Effective diversity practices recognize two elements:

  1. Effective problem-solving requires a diversity of opinion.
  2. Managers are predisposed to hire people like them.

Effective diversity hiring focuses on equal opportunity, not equal outcome. It focuses on metrics at the top of the funnel, not at the end (e.g. “50% male, 50% female applicants,” not a “50% male, 50% female company”). Focusing on the funnel can achieve a diverse team of high-achievers while avoiding dangers like “the diversity hire.”

Even better, implementing a top-of-the-funnel strategy that focuses on sourcing, interviewing, and evaluating diverse talent will naturally teach your team improved hiring tactics, like how diverse talent is best sourced by showing up to the spaces where they already spend time.

How to progress your career

Choosing the right company is an important step. It’s not, however, the only step. Once you’ve found the right position, you still have to grow. This can be accelerated by using everyone as a learning opportunity, putting yourself outside your comfort zone, and speaking up about your performance.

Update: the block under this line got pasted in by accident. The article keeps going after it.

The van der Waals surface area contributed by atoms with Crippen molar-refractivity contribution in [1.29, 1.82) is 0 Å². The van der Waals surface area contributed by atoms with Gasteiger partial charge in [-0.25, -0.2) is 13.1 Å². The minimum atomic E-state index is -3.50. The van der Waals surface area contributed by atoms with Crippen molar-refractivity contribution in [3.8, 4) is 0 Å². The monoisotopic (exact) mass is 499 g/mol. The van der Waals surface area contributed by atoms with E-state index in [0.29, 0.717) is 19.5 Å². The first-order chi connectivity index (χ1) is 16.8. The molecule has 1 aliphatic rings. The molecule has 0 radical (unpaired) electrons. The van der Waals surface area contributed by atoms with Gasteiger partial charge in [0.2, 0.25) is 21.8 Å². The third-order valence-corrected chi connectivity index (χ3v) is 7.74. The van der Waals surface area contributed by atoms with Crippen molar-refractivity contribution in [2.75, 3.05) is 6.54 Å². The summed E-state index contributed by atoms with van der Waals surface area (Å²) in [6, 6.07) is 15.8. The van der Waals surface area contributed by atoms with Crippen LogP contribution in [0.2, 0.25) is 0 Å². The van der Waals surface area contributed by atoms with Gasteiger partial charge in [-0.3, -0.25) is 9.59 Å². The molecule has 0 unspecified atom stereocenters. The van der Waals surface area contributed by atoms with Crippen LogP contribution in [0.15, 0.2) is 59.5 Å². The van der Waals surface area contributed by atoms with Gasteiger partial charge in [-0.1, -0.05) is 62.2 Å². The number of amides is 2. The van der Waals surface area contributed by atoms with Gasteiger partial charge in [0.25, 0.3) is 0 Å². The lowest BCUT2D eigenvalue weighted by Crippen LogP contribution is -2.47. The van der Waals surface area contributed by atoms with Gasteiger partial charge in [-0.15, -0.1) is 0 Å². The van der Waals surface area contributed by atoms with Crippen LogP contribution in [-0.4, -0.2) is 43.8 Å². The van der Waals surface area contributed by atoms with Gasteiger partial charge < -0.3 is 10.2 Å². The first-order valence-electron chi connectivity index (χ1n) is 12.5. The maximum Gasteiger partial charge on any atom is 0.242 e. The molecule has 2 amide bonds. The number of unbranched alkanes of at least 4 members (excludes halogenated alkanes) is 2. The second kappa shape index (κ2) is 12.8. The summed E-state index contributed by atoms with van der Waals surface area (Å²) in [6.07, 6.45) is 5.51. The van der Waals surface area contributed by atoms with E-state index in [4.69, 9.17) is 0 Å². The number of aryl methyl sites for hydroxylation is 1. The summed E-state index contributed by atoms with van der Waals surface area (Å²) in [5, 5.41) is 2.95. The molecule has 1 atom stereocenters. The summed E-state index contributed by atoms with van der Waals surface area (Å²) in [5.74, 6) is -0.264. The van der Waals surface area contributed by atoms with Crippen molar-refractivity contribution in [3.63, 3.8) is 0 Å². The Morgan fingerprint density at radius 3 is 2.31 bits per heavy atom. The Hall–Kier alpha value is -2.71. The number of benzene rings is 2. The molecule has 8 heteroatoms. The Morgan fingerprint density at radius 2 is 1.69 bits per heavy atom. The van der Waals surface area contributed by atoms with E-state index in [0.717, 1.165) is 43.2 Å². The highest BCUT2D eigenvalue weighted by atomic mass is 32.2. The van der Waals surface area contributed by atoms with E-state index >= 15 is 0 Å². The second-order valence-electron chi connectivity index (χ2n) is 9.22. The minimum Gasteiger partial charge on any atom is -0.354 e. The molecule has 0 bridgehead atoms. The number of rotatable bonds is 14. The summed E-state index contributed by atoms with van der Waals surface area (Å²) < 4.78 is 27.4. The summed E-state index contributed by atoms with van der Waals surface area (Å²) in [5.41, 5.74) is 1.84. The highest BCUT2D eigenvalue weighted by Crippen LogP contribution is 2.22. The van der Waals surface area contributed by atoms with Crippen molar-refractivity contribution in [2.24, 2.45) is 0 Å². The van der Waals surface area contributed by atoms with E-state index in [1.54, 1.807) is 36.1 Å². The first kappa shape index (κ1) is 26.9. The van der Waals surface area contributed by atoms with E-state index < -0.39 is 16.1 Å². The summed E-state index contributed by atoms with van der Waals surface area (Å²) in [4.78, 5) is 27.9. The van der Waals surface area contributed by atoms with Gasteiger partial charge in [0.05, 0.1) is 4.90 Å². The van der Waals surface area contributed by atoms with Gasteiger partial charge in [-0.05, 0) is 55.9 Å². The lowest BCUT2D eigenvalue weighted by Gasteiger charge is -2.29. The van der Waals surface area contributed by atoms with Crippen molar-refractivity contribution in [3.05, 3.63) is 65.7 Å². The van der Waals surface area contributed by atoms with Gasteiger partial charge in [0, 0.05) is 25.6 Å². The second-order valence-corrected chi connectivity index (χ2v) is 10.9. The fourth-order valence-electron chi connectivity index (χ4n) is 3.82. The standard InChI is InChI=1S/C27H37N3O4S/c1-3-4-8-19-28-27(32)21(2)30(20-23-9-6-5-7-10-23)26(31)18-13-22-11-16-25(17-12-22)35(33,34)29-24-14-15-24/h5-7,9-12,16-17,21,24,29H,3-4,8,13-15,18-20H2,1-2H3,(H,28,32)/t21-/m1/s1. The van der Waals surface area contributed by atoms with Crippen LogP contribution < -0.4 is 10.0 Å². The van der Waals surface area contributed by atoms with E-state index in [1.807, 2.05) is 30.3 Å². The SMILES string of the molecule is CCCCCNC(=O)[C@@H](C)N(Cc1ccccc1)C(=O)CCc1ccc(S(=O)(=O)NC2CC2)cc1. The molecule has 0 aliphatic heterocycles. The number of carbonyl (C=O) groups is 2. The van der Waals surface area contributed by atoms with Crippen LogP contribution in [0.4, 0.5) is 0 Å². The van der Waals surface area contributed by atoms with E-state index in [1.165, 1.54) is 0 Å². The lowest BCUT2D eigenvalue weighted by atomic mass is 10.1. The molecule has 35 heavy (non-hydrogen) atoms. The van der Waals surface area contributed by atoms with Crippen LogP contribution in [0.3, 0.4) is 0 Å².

See everyone as a mentor

Following mentors senior to you is a natural strategy, but it shouldn’t be your only strategy. While you can learn from mentors above you, startups aren’t known for good management, so use every relationship as a learning opportunity, whether it’s from a peer, business partner, or direct reports. Every single person can share the world through their eyes.

Through my career, rather than following in one mentor’s footsteps, I have extracted from each person’s superpowers to my experience. It provides myriad more learning opportunities and improves me holistically, not just in one or two dimensions.